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BMJ 2007; 335 doi: (Published 01 November 2007) Cite this as: BMJ 2007;335:0711394
  1. Benedict Mahony, fourth year medical student1,
  2. Louise Queen, fourth year medical student1,
  3. Samantha Queen, fourth year medical student1
  1. 1Hull York Medical School

What are the pros and cons of medical students taking part in a management project, wonder Benedict Mahony and colleagues

Consider the typical medical student; we sit in a consultant's clinic trying hard to be included, or for the less motivated of us, trying hard to stay awake; we trail after foundation year 1 doctors feeling a nuisance half of the time and hopelessly inadequate for the remainder; and we struggle to cram in the vast quantity of knowledge we are expected to acquire while trying to maintain some sort of social life. Okay, this may be a slight exaggeration, but hopefully you get the idea.

Now picture this-120 students sitting in a lecture theatre, first week of year 4, still finding our feet, and we are informed that our role as medical students is taking on a whole new dimension this year. We are to become NHS managers—our medical school calls it a quality improvement project.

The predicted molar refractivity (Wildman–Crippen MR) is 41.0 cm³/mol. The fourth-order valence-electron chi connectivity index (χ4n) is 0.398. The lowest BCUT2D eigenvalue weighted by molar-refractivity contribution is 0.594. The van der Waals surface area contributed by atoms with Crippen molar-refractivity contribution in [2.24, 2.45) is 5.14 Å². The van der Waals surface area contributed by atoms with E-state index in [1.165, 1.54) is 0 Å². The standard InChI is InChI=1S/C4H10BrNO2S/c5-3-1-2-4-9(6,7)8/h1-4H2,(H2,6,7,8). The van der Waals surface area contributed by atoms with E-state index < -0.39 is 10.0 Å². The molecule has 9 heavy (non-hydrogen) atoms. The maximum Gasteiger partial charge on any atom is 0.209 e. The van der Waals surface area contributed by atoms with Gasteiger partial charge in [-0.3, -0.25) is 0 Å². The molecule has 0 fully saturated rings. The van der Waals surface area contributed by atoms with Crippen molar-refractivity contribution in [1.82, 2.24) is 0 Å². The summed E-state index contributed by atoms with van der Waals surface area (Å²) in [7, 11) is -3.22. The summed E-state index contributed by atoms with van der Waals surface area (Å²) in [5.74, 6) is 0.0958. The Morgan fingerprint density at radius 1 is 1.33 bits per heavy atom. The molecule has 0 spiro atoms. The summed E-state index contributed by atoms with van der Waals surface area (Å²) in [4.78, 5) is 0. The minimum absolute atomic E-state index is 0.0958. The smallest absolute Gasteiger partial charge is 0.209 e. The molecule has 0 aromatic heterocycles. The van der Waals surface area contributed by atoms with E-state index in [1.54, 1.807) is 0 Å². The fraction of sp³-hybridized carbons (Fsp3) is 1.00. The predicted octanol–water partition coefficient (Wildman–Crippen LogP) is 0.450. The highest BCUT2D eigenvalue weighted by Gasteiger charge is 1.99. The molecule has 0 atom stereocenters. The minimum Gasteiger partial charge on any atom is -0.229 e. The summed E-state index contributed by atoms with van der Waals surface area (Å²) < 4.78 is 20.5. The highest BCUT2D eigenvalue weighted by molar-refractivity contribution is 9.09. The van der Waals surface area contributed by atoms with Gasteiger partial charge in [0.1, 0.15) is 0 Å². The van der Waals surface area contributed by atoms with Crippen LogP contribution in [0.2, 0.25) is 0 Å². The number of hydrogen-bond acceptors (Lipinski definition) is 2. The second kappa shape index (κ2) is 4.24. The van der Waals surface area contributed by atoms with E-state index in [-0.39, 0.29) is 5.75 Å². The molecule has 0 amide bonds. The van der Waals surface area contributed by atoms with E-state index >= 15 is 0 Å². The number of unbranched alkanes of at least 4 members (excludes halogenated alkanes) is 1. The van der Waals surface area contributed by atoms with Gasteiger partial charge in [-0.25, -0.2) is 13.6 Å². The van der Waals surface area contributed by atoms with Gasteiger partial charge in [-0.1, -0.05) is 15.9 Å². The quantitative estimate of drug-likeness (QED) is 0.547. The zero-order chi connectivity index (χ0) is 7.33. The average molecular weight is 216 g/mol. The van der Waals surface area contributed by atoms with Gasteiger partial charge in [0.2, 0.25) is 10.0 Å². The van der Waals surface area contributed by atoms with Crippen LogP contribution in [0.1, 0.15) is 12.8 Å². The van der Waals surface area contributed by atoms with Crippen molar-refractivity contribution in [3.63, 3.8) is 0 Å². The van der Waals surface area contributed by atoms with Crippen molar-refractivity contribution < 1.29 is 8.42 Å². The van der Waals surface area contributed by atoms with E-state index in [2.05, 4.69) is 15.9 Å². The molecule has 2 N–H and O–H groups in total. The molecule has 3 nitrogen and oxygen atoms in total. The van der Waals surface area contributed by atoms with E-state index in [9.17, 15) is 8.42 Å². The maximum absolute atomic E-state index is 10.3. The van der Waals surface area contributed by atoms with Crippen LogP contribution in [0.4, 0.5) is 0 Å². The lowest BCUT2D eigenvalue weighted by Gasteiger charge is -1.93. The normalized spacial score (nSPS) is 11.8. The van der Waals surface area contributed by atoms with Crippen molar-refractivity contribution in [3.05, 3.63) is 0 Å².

Believe us, it isn't an understatement to say that most of the students were less than happy. As the first intake of a new medical school, we are not unfamiliar with surprises and finding ourselves pioneering guinea pigs. To be fair, most of the implementations have been successful, and we believe we have had a well rounded medical education, but we could not help feeling that this time things had gone a bit too far. At this stage, we still didn't know what a quality improvement project was, just that it sounded like a whole lot of extra work.

What is a quality improvement project?

It is a project in which a group of three to six students will look …

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